Spam Filtering using Machine Learning.
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##A bit of Context## We are going to implement naïve Bayes classifiers for spam filtering emails based on a UCI machine learning benchmark database named spambase where 57 features have already been extracted for each email message and all instances were labelled as “0” (normal) or “1” (spam). The purpose of this method is to use Matlab to carry out the naïve Bayes classification algorithm learned from the module to provide underpinning techniques for developing a spam filter working in different situations in order to enhance our understanding of the naïve Bayes classifier and its application to spam filtering.

In order to apply the discrete-valued naïve Bayes classifier for spam filtering, the spambase database has been modified by the further discretisation of continuous attribute values. Also some instances have been re-labelled as “2” to indicate “uncertain”, a newly added class.

Data Files

We have three data files with the suffix .mat as follows:

  1. av2_c2 - a dataset for binary classification where each attribute has two discrete values.

  2. av3_c2 - a dataset for binary classification where each attribute has three discrete values.

  3. av7_c3 - a dataset for three-class classification where each attribute has seven discrete values.

####Each of the aforementioned datasets contains the same data format as follows:####

  1. AttributeSet – a M*57 matrix where each row represents the feature vector of an training example, M is the number of training examples.

  2. LabelSet – a M*1 column vector where elements represent the labels of corresponding to training examples in AttributeSet.

  3. testAttibuteSet – a N*57 matrix where each row represent the feature vector an test instance, N is the number of test instances.

  4. validLabel - a N*1 column vector where elements represent the labels corresponding to test instances in testAttributeSet (used to achieve the accuracy of a classifier).

A typical scenario for machine learning is to create a learning system by training it on a given training data set. Later on the system will be applied to different test data sets. As a result, we have written two generic functions; i.e., one for training a naïve Bayes classifier and the other for test based on the trained naïve Bayes classifier so that they can be applied to any datasets with the main function. A typical format is shown below where “Parameter List” stands for a set of data structures (e.g., vector and matrix) used to store conditional probabilities and prior probabilities to be learned.

% for NB training

[ “Parameter List” ] = NBTrain(AttributeSet, LabelSet)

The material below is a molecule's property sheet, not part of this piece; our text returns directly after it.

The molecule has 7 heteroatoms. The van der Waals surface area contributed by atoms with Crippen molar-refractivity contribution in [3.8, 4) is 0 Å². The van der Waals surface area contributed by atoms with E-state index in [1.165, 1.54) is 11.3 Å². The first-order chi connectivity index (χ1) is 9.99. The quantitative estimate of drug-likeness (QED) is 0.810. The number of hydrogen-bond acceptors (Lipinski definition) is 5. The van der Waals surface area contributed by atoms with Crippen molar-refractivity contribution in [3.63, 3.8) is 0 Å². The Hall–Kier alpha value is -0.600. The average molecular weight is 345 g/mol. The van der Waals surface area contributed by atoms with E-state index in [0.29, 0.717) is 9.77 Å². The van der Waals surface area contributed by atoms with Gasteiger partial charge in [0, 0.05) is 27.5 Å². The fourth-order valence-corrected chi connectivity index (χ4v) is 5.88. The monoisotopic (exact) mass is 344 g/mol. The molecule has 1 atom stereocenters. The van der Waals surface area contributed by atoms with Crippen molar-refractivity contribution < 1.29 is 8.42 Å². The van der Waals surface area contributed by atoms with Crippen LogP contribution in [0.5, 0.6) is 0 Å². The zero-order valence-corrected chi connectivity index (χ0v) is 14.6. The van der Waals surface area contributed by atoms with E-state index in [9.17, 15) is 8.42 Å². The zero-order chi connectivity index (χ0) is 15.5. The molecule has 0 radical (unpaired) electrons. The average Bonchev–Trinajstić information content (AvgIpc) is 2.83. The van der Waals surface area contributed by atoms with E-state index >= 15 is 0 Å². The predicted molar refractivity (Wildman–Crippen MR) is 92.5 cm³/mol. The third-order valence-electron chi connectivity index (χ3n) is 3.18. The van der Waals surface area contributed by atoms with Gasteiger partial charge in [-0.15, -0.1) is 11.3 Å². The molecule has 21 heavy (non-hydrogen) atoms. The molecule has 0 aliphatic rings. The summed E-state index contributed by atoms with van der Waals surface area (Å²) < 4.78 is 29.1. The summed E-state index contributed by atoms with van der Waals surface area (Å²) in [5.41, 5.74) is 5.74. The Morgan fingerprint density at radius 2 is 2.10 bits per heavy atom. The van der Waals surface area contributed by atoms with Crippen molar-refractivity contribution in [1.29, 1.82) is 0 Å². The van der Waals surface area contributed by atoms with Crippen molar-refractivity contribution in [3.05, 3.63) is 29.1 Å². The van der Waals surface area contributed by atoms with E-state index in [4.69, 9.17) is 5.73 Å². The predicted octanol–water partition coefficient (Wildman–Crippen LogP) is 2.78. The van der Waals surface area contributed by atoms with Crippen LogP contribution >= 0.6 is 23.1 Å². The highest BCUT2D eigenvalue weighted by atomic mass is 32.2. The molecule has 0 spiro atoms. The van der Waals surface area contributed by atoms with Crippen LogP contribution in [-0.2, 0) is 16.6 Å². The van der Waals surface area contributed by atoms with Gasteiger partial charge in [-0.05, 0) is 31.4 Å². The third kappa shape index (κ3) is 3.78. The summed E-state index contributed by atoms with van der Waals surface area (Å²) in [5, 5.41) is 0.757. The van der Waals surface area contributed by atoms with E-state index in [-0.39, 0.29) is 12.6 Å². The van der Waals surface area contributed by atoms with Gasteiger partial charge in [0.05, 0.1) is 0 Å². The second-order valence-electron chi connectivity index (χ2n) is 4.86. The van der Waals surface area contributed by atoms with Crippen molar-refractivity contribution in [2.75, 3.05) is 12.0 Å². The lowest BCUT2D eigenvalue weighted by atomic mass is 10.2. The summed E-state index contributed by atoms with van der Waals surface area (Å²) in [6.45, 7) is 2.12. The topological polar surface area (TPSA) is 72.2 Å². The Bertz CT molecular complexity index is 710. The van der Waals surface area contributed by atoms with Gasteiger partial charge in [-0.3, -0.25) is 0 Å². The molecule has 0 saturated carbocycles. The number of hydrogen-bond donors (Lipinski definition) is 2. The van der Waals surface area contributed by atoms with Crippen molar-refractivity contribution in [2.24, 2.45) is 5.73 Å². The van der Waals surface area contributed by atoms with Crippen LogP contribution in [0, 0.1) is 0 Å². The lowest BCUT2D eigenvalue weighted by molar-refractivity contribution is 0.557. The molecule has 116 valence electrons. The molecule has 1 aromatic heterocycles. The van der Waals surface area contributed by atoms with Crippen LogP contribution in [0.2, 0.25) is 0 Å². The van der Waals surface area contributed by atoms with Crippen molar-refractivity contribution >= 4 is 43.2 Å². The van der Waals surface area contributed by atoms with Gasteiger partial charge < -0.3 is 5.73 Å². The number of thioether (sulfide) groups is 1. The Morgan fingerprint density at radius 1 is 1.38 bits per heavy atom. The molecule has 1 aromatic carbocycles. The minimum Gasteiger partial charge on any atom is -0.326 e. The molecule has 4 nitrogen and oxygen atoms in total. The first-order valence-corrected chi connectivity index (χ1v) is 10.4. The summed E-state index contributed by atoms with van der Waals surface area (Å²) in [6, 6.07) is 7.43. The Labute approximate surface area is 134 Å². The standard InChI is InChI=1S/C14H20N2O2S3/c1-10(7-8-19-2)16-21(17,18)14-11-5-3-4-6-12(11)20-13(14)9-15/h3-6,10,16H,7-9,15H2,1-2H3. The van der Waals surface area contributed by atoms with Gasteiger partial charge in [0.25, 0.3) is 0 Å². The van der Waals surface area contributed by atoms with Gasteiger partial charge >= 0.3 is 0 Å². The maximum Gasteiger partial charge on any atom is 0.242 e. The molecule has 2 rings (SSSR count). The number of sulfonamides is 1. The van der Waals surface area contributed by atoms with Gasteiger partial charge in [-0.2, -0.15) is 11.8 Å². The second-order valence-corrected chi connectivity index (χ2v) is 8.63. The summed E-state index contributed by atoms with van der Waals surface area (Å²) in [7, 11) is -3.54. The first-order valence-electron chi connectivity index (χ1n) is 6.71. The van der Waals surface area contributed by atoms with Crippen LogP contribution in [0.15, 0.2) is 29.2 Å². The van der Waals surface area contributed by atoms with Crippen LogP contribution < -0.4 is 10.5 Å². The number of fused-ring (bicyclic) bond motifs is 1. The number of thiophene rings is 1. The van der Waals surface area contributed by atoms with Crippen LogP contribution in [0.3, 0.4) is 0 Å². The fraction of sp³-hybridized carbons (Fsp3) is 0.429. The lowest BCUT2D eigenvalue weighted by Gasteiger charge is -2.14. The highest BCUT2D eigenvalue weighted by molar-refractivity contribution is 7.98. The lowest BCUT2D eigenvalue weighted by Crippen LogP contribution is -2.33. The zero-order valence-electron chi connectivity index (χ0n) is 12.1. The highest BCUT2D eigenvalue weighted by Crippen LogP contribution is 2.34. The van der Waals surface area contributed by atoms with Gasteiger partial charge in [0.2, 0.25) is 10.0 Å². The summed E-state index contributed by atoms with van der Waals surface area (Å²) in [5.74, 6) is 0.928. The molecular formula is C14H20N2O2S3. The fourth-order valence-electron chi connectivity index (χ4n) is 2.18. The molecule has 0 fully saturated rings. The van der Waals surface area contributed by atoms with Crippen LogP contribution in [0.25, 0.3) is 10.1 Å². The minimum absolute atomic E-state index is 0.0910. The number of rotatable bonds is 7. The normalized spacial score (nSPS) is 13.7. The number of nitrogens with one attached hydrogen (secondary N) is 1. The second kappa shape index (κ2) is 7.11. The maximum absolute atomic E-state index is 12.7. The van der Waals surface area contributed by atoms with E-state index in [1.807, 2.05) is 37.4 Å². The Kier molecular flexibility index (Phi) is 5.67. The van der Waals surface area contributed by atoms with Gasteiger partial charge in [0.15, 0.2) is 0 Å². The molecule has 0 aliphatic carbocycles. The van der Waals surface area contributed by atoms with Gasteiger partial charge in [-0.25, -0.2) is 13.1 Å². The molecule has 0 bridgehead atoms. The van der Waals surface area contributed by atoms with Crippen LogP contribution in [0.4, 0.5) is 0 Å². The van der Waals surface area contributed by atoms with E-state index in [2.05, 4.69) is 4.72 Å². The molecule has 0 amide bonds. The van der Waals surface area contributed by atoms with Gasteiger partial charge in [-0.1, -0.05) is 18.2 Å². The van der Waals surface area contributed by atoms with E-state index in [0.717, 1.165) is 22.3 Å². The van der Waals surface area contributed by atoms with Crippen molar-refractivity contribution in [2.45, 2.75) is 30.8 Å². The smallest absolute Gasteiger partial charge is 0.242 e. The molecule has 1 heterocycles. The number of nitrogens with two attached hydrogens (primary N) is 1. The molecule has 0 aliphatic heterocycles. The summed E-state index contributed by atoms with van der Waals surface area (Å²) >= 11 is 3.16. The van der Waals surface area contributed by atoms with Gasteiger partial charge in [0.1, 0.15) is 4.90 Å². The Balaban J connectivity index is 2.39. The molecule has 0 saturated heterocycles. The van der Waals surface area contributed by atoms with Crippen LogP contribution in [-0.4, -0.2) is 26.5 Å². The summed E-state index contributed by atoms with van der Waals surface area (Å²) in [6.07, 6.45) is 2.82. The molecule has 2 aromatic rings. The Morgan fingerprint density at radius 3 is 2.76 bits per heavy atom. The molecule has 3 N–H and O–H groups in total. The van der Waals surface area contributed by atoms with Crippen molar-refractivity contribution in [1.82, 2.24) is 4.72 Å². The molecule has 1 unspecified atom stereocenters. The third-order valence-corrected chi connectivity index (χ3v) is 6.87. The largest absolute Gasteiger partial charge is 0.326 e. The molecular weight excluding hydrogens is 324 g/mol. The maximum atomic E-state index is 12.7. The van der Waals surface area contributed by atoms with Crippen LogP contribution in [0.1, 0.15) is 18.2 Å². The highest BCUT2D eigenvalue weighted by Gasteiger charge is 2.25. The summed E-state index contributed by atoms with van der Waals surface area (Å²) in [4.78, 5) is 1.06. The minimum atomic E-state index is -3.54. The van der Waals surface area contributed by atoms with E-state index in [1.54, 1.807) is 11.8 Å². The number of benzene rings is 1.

% for NB test

[predictLabel, accuracy] = NBTest(“Parameter List”, testAttributeSet, validLabel)

Note that the accuracy of a naïve Bayes classifier is defined as follows:

accuracy = number of correctly classified test instances / number of test instances

###Task - Implementation for discrete input attribute values###

The main task of this exercise is to implement a naïve Bayes classifier for discrete input attribute values). Our code must handle all possible situations; i.e., different attributes could have a various number of values (e.g., the first attribute has two values, the second one has four values and so on) and a problem could be either a binary or a multi-class classification task.

In terms of functionalities, three goals are set:

  1. our code works for binary attribute values and binary classification tasks,

  2. our code works for multiple attribute values and binary classification tasks

  3. our code works for different attribute values and multi-class classification tasks.


###1. Parameters Used###

I used the following parameters for Naïve Bayes Classifier for Spam Filtering:-

% for NB training

[Values, Classes, Likelihood, PriorProbability] = NBTrain(AttributeSet, LabelSet)

% for NB test

[predictLabel, accuracy] = NBTest(Values, Classes, Likelihood, PriorProbability, testAttributeSet, validLabel)

Values – This is a variable with the list of values in the original data.

Classes – This is a variable with the list of classes in the original data.

Likelihood – This is a 3d matrix with probability of each features, class, value.

PriorProbability – This a matrix of prior probability of values in any given example.

###2. Feature Extraction###

This method relies on discrete continuous features from the subject and body of each email. The above extraction produces values from each email to use the Naïve Bayes Classifier. I did some research and implemented the Markov Chain model. The Markov Chain model helps identify the context of the words used in an email.

Then, principal component analysis helps us identify the features and words from the training data that may belong to the classes we need to identify.

###3. Accuracies###

Binary Classification, each feature can take 1 of 2 values Accuracy – 89.1%

Binary Classification, each feature can take 1 of 3 values Accuracy – 89.35%

Binary Classification, each feature can take 1 of 7 values Accuracy – 86.26%

Radhe Radhe!!